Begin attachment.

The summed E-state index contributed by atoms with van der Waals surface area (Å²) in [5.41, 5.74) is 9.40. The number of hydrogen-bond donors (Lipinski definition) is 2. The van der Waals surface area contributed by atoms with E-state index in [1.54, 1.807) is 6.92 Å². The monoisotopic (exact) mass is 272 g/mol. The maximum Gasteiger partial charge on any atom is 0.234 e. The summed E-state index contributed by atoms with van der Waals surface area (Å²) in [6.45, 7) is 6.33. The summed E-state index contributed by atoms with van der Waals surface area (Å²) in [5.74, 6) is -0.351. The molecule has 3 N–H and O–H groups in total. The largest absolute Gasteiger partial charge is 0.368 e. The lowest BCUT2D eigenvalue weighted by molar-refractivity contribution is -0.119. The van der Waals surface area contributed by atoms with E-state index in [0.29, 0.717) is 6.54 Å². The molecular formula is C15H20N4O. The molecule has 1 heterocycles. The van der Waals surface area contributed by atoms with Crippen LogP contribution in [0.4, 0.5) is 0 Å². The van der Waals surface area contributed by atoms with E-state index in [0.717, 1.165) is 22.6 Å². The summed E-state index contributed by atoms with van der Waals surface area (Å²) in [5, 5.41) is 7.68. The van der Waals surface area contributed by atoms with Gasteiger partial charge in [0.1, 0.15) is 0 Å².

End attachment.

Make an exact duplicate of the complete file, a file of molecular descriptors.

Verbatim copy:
The summed E-state index contributed by atoms with van der Waals surface area (Å²) in [5.41, 5.74) is 9.40. The number of hydrogen-bond donors (Lipinski definition) is 2. The van der Waals surface area contributed by atoms with E-state index in [1.54, 1.807) is 6.92 Å². The monoisotopic (exact) mass is 272 g/mol. The maximum Gasteiger partial charge on any atom is 0.234 e. The summed E-state index contributed by atoms with van der Waals surface area (Å²) in [6.45, 7) is 6.33. The summed E-state index contributed by atoms with van der Waals surface area (Å²) in [5.74, 6) is -0.351. The molecule has 3 N–H and O–H groups in total. The largest absolute Gasteiger partial charge is 0.368 e. The lowest BCUT2D eigenvalue weighted by molar-refractivity contribution is -0.119. The van der Waals surface area contributed by atoms with E-state index in [0.29, 0.717) is 6.54 Å². The molecular formula is C15H20N4O. The molecule has 1 heterocycles. The van der Waals surface area contributed by atoms with Crippen LogP contribution in [0.4, 0.5) is 0 Å². The van der Waals surface area contributed by atoms with E-state index in [0.717, 1.165) is 22.6 Å². The summed E-state index contributed by atoms with van der Waals surface area (Å²) in [5, 5.41) is 7.68. The van der Waals surface area contributed by atoms with Gasteiger partial charge in [0.1, 0.15) is 0 Å².